Brexit Hard Brexit to cost UK economy £400bn by 2030
For countries in the euro area, a UK departure from the European Union – however severe – would result in a cumulative impact on EU GDP of – 2% by 2024. The economic impact on the Netherlands, which was looked into specifically by the Netherlands-based research team, will be higher than on most other EU member states because it has a much closer trade relation with the UK, accruing losses of around €25bn and €35bn.
Immediate impacts of BrexitAccording to the Rabobank study, a hard Brexit outcome implemented in 2019 without a transition period would result in the UK economy immediately falling into a two-year recession period. For the FTA and the soft Brexit scenario there will also be a recession, but milder and much more short-lived.
If negotiations in Brussels result in a hard Brexit, UK GDP is expected to decline by -2.4% following its departure in 2019. However, if the UK and EU were to agree on a freetrade agreement, a GDP decline of -1.1% would be expected, and a -0.3% decline in a soft Brexit scenario.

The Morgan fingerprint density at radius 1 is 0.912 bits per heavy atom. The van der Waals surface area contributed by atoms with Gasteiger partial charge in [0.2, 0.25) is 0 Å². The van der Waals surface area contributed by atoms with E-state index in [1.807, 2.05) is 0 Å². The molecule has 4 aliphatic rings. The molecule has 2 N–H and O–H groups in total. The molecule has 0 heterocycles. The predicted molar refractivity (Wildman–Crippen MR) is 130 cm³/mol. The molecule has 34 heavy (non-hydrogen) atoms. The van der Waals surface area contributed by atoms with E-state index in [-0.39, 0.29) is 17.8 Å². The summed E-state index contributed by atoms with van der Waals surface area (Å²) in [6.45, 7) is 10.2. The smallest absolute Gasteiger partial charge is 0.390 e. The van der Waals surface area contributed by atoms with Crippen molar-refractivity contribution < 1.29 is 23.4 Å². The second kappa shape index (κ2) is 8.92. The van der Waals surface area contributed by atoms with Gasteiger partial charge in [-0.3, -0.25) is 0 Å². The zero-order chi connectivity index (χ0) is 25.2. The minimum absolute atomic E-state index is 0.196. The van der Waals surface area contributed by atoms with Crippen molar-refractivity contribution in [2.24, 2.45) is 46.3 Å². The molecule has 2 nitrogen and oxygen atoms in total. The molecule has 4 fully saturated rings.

Fluctuating trade activityWith the EU being the UK’s single most important trading partner, any ‘Brexit’ scenario would result in a slowdown of trade due to higher tariffs and custom controls. In the event of a hard Brexit, export volumes are estimated to be approximately 30% lower than if the UK remained in the European Union, 15% lower in a free trade agreement scenario and 10% lower if the UK negotiates a soft Brexit.
Import volumes would also be impacted, with a hard Brexit resulting in a 27% decline in goods and services coming into the UK. The effect would be 23% in the event of a free trade agreement and 16% in a soft Brexit scenario.
Hugo Erken, senior economist at Rabobank, said: “There has been extensive economic research into the immediate effects of Brexit, but they have largely focused on trade and investment, whereas implications of the different factors that affect productivity is only marginally or partially addressed.” “By looking at dynamics such as innovation, competition, knowledge and human capital, how they will change and what affects this will have on the structural makeup of the UK and European economy, our research shows that the long-lasting impact of Brexit is likely to be more severe than initially anticipated.”